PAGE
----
Over the past twelve months ending August 2020, there have been $109.4 million in new capital investments and $311.88 million in capital investment expansions, accounting for 1,247 jobs announced within the Columbia region. The types of investors include chemical manufacturing, advanced manufacturing | fabrication, pharmaceutical manufacturing and health care. According to the Federal Reserve data through August of 2020, industrial employment comprises 12% of Columbia’s total employment, or about 46,200 jobs in the Midlands region. There were 918 less industrial jobs in the Columbia MSA over the past twelve months due to Coronavirus temporary closings and unemployment. However, the unemployment numbers in Columbia normalize as each month passes. The current employment rate in Columbia is 92.3%.

Significant Transactions


  • For $2.6 million, Spirit Realty Capital, Inc. purchased the 55,134-square-foot distribution center located at 121 South Woodside Parkway in West Columbia.
  • For $1 million, Columbia Terminal LLC purchased a 13,377-square-foot industrial building located at 253 Dooley Road in Lexington.


  • *OTR Wheel Engineering executed a renewal at 100 Perfection Way in Darlington County that expanded them into approximately 63,247 additional square feet, bringing their total to 94,680 square feet and bringing the 180,000-square-foot building to full occupancy.
  • TreeHouse Foods, Inc. leased 150,000 square feet at Midway Logistics IV in West Columbia, bringing the building to full occupancy.
  • *Ring Container Technologies leased 50,000 square feet at 995 Old York Road in Chester County.
  • Hahl, Inc. leased 23,636 square feet at 3430 Platt Springs Road in West Columbia.
  • Free World Trade Inc. leased 23,200 square feet at 200 East Church Street in Ridgeway.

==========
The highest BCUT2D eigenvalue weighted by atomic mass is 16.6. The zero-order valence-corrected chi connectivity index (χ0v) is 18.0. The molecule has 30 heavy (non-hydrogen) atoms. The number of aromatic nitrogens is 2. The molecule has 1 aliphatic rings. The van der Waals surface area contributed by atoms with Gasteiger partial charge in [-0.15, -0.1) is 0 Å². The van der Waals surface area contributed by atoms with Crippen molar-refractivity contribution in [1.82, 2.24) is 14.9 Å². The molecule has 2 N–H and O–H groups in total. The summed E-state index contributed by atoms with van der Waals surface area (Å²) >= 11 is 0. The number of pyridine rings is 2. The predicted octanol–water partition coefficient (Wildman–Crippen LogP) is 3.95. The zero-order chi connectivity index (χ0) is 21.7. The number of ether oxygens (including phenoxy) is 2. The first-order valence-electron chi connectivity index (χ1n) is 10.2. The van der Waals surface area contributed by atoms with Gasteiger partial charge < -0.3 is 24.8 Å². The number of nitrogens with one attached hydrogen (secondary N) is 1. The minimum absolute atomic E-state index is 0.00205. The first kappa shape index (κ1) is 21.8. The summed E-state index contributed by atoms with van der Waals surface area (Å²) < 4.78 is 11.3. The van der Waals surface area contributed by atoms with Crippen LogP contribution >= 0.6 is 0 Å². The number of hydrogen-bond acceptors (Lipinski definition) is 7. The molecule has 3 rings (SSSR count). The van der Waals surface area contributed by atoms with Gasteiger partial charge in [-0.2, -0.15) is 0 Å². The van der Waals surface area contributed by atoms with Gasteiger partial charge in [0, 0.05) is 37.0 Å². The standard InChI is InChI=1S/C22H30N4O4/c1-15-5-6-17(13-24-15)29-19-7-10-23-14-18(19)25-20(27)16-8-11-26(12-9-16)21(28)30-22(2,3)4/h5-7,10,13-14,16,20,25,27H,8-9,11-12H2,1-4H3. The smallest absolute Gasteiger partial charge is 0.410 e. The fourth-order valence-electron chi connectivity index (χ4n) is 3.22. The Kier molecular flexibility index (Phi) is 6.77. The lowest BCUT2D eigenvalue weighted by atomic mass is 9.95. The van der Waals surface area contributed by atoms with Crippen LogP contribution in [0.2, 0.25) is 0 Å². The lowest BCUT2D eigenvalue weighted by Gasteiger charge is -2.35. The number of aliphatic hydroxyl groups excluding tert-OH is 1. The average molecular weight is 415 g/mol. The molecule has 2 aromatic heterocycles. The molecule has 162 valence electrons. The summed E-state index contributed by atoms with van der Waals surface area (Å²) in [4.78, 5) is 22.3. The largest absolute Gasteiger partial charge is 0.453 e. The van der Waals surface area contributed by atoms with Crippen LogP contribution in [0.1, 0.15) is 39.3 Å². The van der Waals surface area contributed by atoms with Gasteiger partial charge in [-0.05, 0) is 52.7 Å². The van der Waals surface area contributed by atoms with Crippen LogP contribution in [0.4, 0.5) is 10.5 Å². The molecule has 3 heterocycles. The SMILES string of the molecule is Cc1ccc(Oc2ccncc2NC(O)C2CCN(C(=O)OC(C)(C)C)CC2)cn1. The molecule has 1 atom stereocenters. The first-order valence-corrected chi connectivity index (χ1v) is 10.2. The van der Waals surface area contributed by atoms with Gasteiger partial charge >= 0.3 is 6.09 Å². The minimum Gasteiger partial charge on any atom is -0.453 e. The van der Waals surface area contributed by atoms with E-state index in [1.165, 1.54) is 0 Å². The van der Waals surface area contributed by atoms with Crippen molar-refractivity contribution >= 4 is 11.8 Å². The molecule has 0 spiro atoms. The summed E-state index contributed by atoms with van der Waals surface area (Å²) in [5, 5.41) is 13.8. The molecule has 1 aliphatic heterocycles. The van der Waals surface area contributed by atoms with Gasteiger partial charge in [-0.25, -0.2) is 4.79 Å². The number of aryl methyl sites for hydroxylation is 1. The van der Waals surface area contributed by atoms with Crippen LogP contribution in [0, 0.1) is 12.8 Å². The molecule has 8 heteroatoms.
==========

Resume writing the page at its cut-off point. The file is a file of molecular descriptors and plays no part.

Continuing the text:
Market Forecast

Following the pandemic, not only has the Columbia industrial market weathered the storm, but demand is on the rise. There is very little space available within the market due to high demand coupled with low supply. Therefore, over the next year, construction activity is predicted to increase significantly in order to keep up with market demand. As new construction is delivered to the market around the third quarter of next year, the overall market rental rates are expected increase due to the high quality of the new space delivering and the competition to lease it. Also, adding to the need for space, employment numbers within the region are normalizing and capital investments are increasing as more out-of-market investors take notice of Columbia. All of these factors will lead to a sustained increase in Columbia industrial activity over the next year.

*NOTE: These deals are significant and will not show up in the other market reports (excluding the South Carolina industrial report); therefore, they are included in the Columbia report.

A Note Regarding COVID-19 

As we publish this report, the U.S. and the world at large are facing a tremendous challenge, the scale of which is unprecedented in recent history. The spread of the novel Coronavirus (COVID-19) is significantly altering day-to-day life, impacting society, the economy and, by extension, commercial real estate.

The extent, length and severity of this pandemic is unknown and continues to evolve at a rapid pace. The scale of the impact and its timing varies between locations. To better understand trends and emerging adjustments, please subscribe to Colliers’ COVID-19 Knowledge Leader page for resources and recent updates.

For additional commercial real estate news, check out our market reports here.